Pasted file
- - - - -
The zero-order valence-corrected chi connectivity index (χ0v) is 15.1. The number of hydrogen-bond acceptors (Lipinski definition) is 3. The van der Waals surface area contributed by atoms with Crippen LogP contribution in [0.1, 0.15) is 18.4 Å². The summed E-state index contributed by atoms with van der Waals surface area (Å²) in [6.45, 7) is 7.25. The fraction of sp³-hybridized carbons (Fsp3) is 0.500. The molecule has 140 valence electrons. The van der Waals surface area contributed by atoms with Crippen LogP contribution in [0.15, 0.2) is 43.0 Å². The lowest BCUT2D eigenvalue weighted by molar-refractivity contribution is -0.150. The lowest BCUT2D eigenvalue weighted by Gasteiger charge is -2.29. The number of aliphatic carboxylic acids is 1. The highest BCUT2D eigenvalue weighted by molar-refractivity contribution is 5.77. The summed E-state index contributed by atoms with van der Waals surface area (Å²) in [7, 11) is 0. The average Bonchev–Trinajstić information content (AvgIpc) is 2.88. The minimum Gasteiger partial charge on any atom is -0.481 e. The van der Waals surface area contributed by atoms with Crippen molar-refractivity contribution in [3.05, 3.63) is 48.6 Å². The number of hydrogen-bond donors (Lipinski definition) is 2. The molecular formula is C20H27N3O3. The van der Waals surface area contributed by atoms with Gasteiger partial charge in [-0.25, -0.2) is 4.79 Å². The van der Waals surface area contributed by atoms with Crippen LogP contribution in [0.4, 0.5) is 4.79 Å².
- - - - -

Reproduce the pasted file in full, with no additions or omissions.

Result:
The zero-order valence-corrected chi connectivity index (χ0v) is 15.1. The number of hydrogen-bond acceptors (Lipinski definition) is 3. The van der Waals surface area contributed by atoms with Crippen LogP contribution in [0.1, 0.15) is 18.4 Å². The summed E-state index contributed by atoms with van der Waals surface area (Å²) in [6.45, 7) is 7.25. The fraction of sp³-hybridized carbons (Fsp3) is 0.500. The molecule has 140 valence electrons. The van der Waals surface area contributed by atoms with Crippen LogP contribution in [0.15, 0.2) is 43.0 Å². The lowest BCUT2D eigenvalue weighted by molar-refractivity contribution is -0.150. The lowest BCUT2D eigenvalue weighted by Gasteiger charge is -2.29. The number of aliphatic carboxylic acids is 1. The highest BCUT2D eigenvalue weighted by molar-refractivity contribution is 5.77. The summed E-state index contributed by atoms with van der Waals surface area (Å²) in [7, 11) is 0. The average Bonchev–Trinajstić information content (AvgIpc) is 2.88. The minimum Gasteiger partial charge on any atom is -0.481 e. The van der Waals surface area contributed by atoms with Crippen molar-refractivity contribution in [3.05, 3.63) is 48.6 Å². The number of hydrogen-bond donors (Lipinski definition) is 2. The molecular formula is C20H27N3O3. The van der Waals surface area contributed by atoms with Gasteiger partial charge in [-0.25, -0.2) is 4.79 Å². The van der Waals surface area contributed by atoms with Crippen LogP contribution in [0.4, 0.5) is 4.79 Å².